Creative Thinking and Empathy in HR

At the CIPD annual conference last week, I was facilitating a session with Neil Morrison and Claire Thomas of Penguin Random House. They were provoking some thought behind how we improve recruitment by encouraging people to think about things from the candidate’s point of view. What’s their point of view about being interviewed? What would make the recruitment campaign a useful one for them? How could it be a more invitational setting? What’s their experience of going through recruitment with you, and is it as good as it could be?

What came out quite strongly from this group of 100 folk is that when they were asked to think differently and reconsider recruitment from the candidate’s point of view, it really challenged the group.

Most people ended up discussing and sharing what their current practice looked like and how good it was because: it was mobile enabled, they tested for values and behaviours, they used psychometric testing, they did assessments, they used an ATS that could automate everything.

With some guidance from the speakers, we helped people to develop their thinking and discussions encouraging thought and debate to happen around improving the candidate experience. There were some great suggestions that came through along the lines of:

  • giving candidates the interview questions ahead of the interview – we want them to show their best and then expect them to perform their best with no real preparation. This doesn’t happen under any normal business activity, and making candidates do this in interview just doesn’t make sense.
  • providing a clear breakdown of the recruitment process – what happens, when, by whom
  • PRH have taken the step to invite candidates to let the hiring managers know how they’d like to be interviewed and when – not being restricted by in person, and not being restricted by only interviewing during working hours

What ended up being a struggle was how to break out of that original thinking and critically look at what they’re doing from the candidate’s point of view. We helped people get there, but it took work.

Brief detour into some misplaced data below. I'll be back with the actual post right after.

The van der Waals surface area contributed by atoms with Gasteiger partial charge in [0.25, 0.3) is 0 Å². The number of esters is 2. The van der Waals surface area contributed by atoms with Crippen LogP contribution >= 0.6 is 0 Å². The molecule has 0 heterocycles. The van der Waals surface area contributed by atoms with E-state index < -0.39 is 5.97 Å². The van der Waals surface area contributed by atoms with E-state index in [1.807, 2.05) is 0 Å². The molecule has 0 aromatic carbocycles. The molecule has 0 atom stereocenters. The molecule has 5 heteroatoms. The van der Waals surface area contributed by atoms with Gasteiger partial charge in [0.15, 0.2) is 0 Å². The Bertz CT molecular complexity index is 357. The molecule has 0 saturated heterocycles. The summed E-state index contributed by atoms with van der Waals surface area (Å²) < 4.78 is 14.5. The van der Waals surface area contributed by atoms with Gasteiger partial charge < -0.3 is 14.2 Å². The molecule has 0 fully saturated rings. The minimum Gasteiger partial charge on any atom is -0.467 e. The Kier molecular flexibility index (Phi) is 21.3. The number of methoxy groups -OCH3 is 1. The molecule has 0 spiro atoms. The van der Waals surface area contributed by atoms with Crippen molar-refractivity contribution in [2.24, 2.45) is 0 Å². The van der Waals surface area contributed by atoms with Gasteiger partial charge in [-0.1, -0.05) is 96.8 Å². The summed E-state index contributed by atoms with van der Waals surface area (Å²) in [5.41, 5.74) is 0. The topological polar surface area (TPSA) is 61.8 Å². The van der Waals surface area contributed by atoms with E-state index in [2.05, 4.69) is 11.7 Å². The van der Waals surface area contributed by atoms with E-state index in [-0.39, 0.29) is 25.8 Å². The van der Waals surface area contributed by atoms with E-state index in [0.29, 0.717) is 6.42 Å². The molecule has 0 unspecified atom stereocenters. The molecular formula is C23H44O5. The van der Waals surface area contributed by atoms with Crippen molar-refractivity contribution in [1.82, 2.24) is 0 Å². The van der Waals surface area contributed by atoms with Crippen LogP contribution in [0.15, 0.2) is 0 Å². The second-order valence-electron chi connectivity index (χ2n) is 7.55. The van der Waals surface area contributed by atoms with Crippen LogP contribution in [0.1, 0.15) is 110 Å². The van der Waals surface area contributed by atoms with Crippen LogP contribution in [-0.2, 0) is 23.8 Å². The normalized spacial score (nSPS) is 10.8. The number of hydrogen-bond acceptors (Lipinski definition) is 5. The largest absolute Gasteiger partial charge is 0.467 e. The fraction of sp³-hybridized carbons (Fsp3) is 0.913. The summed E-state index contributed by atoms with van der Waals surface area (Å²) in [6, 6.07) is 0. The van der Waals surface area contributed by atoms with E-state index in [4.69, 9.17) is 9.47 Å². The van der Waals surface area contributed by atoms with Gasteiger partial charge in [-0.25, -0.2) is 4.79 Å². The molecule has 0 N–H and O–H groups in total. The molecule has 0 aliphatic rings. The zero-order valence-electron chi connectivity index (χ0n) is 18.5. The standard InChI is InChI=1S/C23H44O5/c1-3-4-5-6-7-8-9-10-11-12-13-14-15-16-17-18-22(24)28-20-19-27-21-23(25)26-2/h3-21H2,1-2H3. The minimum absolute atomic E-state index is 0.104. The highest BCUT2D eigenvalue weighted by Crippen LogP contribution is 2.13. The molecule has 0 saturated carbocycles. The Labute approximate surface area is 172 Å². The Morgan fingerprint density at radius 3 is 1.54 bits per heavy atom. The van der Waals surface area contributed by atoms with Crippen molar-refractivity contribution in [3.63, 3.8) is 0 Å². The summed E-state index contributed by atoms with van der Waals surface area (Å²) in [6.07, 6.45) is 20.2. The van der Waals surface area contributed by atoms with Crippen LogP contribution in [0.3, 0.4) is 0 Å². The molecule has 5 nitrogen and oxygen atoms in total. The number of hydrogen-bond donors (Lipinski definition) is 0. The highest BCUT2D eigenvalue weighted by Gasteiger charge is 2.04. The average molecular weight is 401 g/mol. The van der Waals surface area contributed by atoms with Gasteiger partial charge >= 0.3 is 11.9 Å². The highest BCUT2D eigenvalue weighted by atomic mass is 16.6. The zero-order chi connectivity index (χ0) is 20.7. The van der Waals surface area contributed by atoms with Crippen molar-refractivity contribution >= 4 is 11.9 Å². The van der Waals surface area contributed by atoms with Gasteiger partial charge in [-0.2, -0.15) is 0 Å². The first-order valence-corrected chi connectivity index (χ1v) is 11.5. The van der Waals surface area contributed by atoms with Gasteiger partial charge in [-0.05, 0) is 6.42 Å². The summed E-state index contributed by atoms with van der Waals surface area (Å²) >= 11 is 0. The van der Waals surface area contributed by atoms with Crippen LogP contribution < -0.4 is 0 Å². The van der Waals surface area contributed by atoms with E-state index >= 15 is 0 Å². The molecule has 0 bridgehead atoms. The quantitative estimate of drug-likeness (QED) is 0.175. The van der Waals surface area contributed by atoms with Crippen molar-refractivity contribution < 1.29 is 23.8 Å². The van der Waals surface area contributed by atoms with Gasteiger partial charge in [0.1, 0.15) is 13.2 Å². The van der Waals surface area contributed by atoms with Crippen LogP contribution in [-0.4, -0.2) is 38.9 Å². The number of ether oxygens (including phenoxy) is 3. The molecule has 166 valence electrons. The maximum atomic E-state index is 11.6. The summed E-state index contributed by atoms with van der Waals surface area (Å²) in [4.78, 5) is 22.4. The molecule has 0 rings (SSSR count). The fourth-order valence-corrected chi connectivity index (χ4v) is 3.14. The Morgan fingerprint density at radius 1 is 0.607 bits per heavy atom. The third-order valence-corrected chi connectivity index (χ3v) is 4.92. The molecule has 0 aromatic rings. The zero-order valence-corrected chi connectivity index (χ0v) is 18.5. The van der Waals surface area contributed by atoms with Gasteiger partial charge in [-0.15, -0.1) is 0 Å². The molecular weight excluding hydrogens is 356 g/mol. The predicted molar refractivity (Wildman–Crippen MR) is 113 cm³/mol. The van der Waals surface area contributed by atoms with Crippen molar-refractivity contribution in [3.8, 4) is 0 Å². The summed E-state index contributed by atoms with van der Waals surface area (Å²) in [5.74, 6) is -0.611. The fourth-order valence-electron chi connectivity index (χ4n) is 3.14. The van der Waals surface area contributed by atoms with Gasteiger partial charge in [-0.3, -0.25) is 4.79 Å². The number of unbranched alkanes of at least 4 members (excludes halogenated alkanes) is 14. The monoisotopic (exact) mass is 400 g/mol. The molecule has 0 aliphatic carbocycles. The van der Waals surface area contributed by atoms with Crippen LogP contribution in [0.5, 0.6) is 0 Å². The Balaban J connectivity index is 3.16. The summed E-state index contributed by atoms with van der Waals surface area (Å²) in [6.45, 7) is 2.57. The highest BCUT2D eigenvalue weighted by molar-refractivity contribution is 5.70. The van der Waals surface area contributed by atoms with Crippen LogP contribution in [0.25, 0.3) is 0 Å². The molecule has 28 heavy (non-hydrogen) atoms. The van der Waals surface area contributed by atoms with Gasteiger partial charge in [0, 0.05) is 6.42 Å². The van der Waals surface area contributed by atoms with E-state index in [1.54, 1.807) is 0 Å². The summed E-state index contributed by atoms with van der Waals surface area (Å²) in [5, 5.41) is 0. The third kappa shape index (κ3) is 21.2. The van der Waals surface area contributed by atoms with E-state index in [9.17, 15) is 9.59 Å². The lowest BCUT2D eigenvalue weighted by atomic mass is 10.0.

As I’ve been thinking on it, it seems like two things are fairly prevalent across HR – and I’m very aware this is a broad brush stroke.

First is that we’ve become so good at developing processes, procedures and policies that when it comes to being creative, our default is almost that we fall back on how we make a new process that is better than the previous one. That’s not creative thinking or being innovative, that’s just replacing one thing with another – like upgrading your mobile phone. Or like getting rid of paper-based appraisals by making them electronic. That’s just being efficient. And we’ve become really good at making things more efficient.

Second is that we’ve had it ingrained in us that we have to think of the business first, and as a result have almost neglected how these things impact on people at work. It’s great we can improve processes, but if it’s done at the expense of improving the employee experience, why was it done? Like when we tell people we expect them to complete e-learning to fulfil compliance purposes. People at work don’t care about completing it, but we make it arduous and mandatory because we have to be compliant. That’s just unhelpful to the individual. We don’t place a high value on empathy because we want to improve the process, and when that happens, we dismiss the importance of the individual.

This isn’t me bashing HR. I am HR just as much as anyone reading this. It’s an observation and an example of how our profession has developed to such an extent that we can forget how it is to take a fresh look at what’s in front of us. Asking questions like:

  • Is a new process required, or just different/better thinking of what we’re asking people to do?
  • How does us implementing this impact on an individual, even though it might be better for the business?
  • If we don’t improve things and help people be their best, what is it that we’re doing?
  • How can we seek better feedback about the impact of our processes on people without being defensive in response?
  • What does a more human and adult way of doing this look like?





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Sukh Pabial

I'm an occupational psychologist by profession and am passionate about all things learning and development, creating holistic learning solutions and using positive psychology in the workforce.

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